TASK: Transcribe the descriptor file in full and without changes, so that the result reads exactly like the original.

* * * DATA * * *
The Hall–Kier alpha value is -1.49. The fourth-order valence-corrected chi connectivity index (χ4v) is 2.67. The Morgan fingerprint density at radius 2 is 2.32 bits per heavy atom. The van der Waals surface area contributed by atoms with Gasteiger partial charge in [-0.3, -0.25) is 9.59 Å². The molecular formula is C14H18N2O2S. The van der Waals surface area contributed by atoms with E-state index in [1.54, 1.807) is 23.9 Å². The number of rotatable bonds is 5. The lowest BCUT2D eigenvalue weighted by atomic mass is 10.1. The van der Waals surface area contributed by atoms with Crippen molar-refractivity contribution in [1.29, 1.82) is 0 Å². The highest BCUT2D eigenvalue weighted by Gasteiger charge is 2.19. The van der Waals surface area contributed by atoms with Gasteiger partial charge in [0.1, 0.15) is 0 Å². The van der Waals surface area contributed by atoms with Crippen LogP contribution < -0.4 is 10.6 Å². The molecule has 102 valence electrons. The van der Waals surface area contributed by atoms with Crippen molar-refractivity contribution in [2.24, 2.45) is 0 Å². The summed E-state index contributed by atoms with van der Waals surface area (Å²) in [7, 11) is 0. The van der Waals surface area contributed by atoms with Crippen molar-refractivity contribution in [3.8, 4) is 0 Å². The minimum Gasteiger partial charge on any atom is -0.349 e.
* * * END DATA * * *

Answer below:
The Hall–Kier alpha value is -1.49. The fourth-order valence-corrected chi connectivity index (χ4v) is 2.67. The Morgan fingerprint density at radius 2 is 2.32 bits per heavy atom. The van der Waals surface area contributed by atoms with Gasteiger partial charge in [-0.3, -0.25) is 9.59 Å². The molecular formula is C14H18N2O2S. The van der Waals surface area contributed by atoms with E-state index in [1.54, 1.807) is 23.9 Å². The number of rotatable bonds is 5. The lowest BCUT2D eigenvalue weighted by atomic mass is 10.1. The van der Waals surface area contributed by atoms with Crippen molar-refractivity contribution in [1.29, 1.82) is 0 Å². The highest BCUT2D eigenvalue weighted by Gasteiger charge is 2.19. The van der Waals surface area contributed by atoms with Gasteiger partial charge in [0.1, 0.15) is 0 Å². The van der Waals surface area contributed by atoms with Crippen LogP contribution < -0.4 is 10.6 Å². The molecule has 102 valence electrons. The van der Waals surface area contributed by atoms with Crippen molar-refractivity contribution in [2.24, 2.45) is 0 Å². The summed E-state index contributed by atoms with van der Waals surface area (Å²) in [7, 11) is 0. The van der Waals surface area contributed by atoms with Crippen molar-refractivity contribution in [3.8, 4) is 0 Å². The minimum Gasteiger partial charge on any atom is -0.349 e.